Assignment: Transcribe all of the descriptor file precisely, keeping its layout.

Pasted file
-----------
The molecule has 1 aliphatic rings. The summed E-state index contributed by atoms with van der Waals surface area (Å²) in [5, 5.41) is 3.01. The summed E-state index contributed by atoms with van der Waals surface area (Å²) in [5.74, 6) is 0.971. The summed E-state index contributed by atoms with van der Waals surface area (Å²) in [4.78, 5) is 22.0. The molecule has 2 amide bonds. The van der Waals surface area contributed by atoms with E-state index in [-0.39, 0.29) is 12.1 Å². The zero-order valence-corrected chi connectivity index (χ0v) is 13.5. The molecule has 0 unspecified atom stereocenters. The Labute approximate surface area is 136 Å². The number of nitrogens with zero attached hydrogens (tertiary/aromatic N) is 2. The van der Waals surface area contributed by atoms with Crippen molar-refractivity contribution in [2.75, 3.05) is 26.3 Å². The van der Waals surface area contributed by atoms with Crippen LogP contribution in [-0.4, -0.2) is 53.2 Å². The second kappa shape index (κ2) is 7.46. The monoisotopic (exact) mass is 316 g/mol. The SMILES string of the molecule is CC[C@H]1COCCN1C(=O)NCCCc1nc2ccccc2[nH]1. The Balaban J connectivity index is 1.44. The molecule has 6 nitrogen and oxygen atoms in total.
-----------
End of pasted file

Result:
The molecule has 1 aliphatic rings. The summed E-state index contributed by atoms with van der Waals surface area (Å²) in [5, 5.41) is 3.01. The summed E-state index contributed by atoms with van der Waals surface area (Å²) in [5.74, 6) is 0.971. The summed E-state index contributed by atoms with van der Waals surface area (Å²) in [4.78, 5) is 22.0. The molecule has 2 amide bonds. The van der Waals surface area contributed by atoms with E-state index in [-0.39, 0.29) is 12.1 Å². The zero-order valence-corrected chi connectivity index (χ0v) is 13.5. The molecule has 0 unspecified atom stereocenters. The Labute approximate surface area is 136 Å². The number of nitrogens with zero attached hydrogens (tertiary/aromatic N) is 2. The van der Waals surface area contributed by atoms with Crippen molar-refractivity contribution in [2.75, 3.05) is 26.3 Å². The van der Waals surface area contributed by atoms with Crippen LogP contribution in [-0.4, -0.2) is 53.2 Å². The second kappa shape index (κ2) is 7.46. The monoisotopic (exact) mass is 316 g/mol. The SMILES string of the molecule is CC[C@H]1COCCN1C(=O)NCCCc1nc2ccccc2[nH]1. The Balaban J connectivity index is 1.44. The molecule has 6 nitrogen and oxygen atoms in total.